Official Ousted From Agriculture Department Had Taken USDA to Court, Won

Fox News, July 20, 2010

The Agriculture Department has a lengthy history with the official forced to resign Monday over a controversial YouTube clip–it turns out she and a group she helped found with her husband won millions last year in a discrimination suit settlement with the federal government.

{snip}

{snip} Days before she was appointed to the USDA post last year, her group reportedly won a $13 million settlement in a longstanding discrimination suit against the USDA known commonly as the Pigford case.

The Rural Development Leadership Network announced last summer that New Communities Inc.–a group Sherrod formed with husband Charles, who is a civil rights activist, and with other black farmers–had reached the agreement. The RDLN said the USDA had “refused” to offer new loans or restructure old loans to members of New Communities, leading to the discrimination claim.

The announcement said that in addition to the $13 million to New Communities, Shirley and Charles Sherrod would each get $150,000 for “pain and suffering.”

A USDA official told FoxNews.com on Tuesday that the settlement had “nothing to do with” Sherrod’s hiring last year–likewise, the official said her resignation was only the result of her comments in the video.

{snip}

Sherrod’s settlement was a drop in the bucket in terms of the money the federal government has paid out in Pigford claims to other black farmers over the years. The suit claimed the USDA racially discriminated against black farmers by not giving them fair treatment when they applied for loans or assistance. The case was first settled in 1999, resulting to date in more than $1 billion in compensation payments from the federal government.

In addition, the Obama administration has called for another $1.15 billion to settle claims for other black farmers–Congress has not yet granted the money.

{snip}

[“Who Wants to Be a Black Millionaire?” an American Renaissance aerticle on the Pigford case can be read here. Articles related to it are listed here.]


{snip}

Ms. Sherrod’s previous background, the circumstances surrounding her hiring, and the USDA’s agenda may all play a part in explaining her sudden departure from the agency. These matters have not received much scrutiny to this point.

An announcement of Ms. Sherrod’s July 2009 appointment to her USDA position at ruraldevelopment.org gives off quite a few clues:

RDLN Graduate and Board Vice Chair Shirley Sherrod was appointed Georgia Director for Rural Development by Secretary of Agriculture Tom Vilsack on July 25. Only days earlier, she learned that New Communities, a group she founded with her husband and other families (see below) has won a thirteen million dollar settlement in the minority farmers law suit Pigford vs Vilsack.

What?

The news that follows at the link, which appears to pre-date the announcement of Ms. Sherrod’s appointment, provides further details:

Minority Farm Settlement

Justice Achieved–Congratulations to Shirley and Charles Sherrod!

We have wonderful news regarding the case of New Communities, Inc., the land trust that Shirley and Charles Sherrod established, with other black farm families in the 1960’s. At the time, with holdings of almost 6,000 acres, this was the largest tract of black-owned land in the country.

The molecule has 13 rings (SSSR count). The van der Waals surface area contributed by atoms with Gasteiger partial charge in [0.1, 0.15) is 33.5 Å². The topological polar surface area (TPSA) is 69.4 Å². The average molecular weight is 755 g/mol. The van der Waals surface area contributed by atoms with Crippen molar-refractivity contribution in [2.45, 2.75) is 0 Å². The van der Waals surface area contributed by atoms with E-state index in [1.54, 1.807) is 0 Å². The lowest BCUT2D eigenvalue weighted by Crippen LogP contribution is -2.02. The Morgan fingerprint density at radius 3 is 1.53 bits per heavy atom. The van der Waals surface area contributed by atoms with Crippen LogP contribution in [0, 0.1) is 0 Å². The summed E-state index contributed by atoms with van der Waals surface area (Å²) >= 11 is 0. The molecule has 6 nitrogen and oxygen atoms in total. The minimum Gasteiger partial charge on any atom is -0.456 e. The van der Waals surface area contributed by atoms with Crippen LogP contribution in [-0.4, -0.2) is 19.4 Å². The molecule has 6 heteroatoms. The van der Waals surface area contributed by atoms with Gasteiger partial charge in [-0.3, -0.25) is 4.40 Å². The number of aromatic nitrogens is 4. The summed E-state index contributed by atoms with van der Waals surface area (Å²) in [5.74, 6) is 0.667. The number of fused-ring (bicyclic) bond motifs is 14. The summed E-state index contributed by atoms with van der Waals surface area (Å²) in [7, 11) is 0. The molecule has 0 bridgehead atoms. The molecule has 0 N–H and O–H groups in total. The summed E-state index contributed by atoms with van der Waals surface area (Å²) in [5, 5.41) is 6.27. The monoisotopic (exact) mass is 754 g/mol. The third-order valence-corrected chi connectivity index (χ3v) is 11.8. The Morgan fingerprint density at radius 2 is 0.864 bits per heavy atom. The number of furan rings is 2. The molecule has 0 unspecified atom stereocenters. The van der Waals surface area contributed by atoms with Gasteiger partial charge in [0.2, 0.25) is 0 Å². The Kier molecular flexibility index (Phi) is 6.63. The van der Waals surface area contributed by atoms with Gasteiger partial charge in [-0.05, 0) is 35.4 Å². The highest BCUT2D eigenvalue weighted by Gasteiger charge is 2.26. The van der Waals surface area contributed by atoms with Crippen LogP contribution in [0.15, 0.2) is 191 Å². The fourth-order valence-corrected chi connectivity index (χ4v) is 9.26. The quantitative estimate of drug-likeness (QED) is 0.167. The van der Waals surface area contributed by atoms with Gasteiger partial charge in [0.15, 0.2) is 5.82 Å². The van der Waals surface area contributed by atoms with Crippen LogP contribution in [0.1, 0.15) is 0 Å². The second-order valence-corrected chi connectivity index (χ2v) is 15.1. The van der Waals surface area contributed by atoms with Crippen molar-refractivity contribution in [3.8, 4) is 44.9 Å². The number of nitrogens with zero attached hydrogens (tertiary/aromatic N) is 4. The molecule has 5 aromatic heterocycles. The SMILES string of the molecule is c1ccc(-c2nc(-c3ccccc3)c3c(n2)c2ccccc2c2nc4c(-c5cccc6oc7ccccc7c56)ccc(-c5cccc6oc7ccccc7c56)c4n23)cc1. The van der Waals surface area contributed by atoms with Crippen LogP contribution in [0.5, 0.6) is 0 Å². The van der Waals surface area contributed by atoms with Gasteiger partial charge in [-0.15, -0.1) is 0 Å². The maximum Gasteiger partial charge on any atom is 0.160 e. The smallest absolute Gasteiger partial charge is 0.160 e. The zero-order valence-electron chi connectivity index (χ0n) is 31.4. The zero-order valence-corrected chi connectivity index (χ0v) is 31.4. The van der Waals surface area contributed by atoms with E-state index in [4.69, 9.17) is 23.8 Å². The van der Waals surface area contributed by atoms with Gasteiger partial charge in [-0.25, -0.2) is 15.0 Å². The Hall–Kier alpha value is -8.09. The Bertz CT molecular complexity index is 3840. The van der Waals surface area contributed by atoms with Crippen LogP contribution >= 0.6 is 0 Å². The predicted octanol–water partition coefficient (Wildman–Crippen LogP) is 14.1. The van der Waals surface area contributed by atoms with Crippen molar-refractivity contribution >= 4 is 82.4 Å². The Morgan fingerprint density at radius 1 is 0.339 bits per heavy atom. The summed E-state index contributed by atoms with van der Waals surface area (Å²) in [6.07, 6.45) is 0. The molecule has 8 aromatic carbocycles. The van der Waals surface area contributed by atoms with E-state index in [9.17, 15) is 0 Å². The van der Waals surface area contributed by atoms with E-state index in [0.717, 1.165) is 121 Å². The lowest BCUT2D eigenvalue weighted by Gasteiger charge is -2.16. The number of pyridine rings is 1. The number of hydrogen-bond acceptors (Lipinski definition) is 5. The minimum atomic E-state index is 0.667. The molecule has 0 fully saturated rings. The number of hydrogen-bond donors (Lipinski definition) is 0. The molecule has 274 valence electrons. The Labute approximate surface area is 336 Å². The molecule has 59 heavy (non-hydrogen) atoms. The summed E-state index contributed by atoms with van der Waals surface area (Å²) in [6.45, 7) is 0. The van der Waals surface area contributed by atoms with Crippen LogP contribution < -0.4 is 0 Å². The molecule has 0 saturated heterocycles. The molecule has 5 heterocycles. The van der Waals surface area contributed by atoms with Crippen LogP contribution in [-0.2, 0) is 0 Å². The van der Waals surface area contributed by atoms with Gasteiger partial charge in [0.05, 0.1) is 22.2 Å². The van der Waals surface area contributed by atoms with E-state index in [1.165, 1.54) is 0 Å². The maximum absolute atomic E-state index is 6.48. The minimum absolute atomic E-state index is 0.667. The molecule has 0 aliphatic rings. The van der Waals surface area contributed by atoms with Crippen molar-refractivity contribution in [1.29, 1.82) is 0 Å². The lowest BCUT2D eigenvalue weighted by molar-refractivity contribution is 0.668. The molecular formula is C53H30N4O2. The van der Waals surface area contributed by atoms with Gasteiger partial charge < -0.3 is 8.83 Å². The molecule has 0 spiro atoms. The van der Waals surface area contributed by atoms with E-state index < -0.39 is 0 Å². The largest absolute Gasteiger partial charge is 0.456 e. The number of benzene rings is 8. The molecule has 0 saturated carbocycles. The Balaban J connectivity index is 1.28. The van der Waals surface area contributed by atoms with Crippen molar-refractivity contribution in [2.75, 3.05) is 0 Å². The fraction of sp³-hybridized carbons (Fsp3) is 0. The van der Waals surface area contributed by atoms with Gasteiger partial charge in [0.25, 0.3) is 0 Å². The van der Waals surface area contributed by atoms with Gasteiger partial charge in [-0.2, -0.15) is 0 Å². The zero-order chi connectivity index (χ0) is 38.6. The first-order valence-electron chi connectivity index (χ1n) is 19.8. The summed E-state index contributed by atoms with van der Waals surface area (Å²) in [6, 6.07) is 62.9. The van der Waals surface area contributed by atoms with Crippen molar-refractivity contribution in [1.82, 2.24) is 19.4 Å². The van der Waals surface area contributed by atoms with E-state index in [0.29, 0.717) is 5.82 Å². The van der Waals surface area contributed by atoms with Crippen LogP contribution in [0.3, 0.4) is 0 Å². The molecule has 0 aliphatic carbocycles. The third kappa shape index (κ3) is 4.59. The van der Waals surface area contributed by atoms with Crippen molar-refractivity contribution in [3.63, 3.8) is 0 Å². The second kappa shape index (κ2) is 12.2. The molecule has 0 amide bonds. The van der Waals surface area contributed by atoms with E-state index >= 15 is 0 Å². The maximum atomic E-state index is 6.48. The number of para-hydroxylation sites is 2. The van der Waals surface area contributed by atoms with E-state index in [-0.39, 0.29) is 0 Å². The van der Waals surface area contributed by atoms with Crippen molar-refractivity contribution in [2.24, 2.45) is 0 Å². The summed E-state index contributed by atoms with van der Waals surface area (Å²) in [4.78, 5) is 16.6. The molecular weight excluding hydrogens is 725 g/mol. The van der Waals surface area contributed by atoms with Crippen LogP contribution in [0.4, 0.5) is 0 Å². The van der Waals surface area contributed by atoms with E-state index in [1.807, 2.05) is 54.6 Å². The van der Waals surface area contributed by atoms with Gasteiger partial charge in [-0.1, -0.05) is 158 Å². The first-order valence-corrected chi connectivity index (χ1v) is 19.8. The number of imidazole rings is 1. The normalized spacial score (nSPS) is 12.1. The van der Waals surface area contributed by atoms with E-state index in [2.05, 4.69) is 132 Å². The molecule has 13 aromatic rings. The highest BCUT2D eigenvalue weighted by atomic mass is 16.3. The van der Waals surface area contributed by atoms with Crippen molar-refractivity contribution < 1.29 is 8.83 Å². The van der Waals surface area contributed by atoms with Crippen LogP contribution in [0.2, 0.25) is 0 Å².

. . . Over the years, USDA refused to provide loans for farming or irrigation and would not allow New Communities to restructure its loans. Gradually, the group had to fight just to hold on to the land and finally had to wind down operations.

. . . The cash (settlement) award acknowledges racial discrimination on the part of the U.S. Department of Agriculture for the years 1981-85. . . . New Communities is due to receive approximately $13 million ($8,247,560 for loss of land and $4,241,602 for loss of income; plus $150,000 each to Shirley and Charles for pain and suffering). There may also be an unspecified amount in forgiveness of debt. This is the largest award so far in the minority farmers law suit (Pigford vs Vilsack).

{snip}

Here are just a few questions about Ms. Sherrod that deserve answers:

* Was Ms. Sherrod’s USDA appointment an unspoken condition of her organization’s settlement?

* How much “debt forgiveness” is involved in USDA’s settlement with New Communities?

* Why were the Sherrods so deserving of a combined $300,000 in “pain and suffering” payments–amounts that far exceed the average payout thus far to everyone else? ($1.15 billion divided by 16,000 is about $72,000)?

* Given that New Communities wound down its operations so long ago (it appears that this occurred sometime during the late 1980s), what is really being done with that $13 million in settlement money?

{snip}

Topics:

Share This

We welcome comments that add information or perspective, and we encourage polite debate. If you log in with a social media account, your comment should appear immediately. If you prefer to remain anonymous, you may comment as a guest, using a name and an e-mail address of convenience. Your comment will be moderated.

Comments are closed.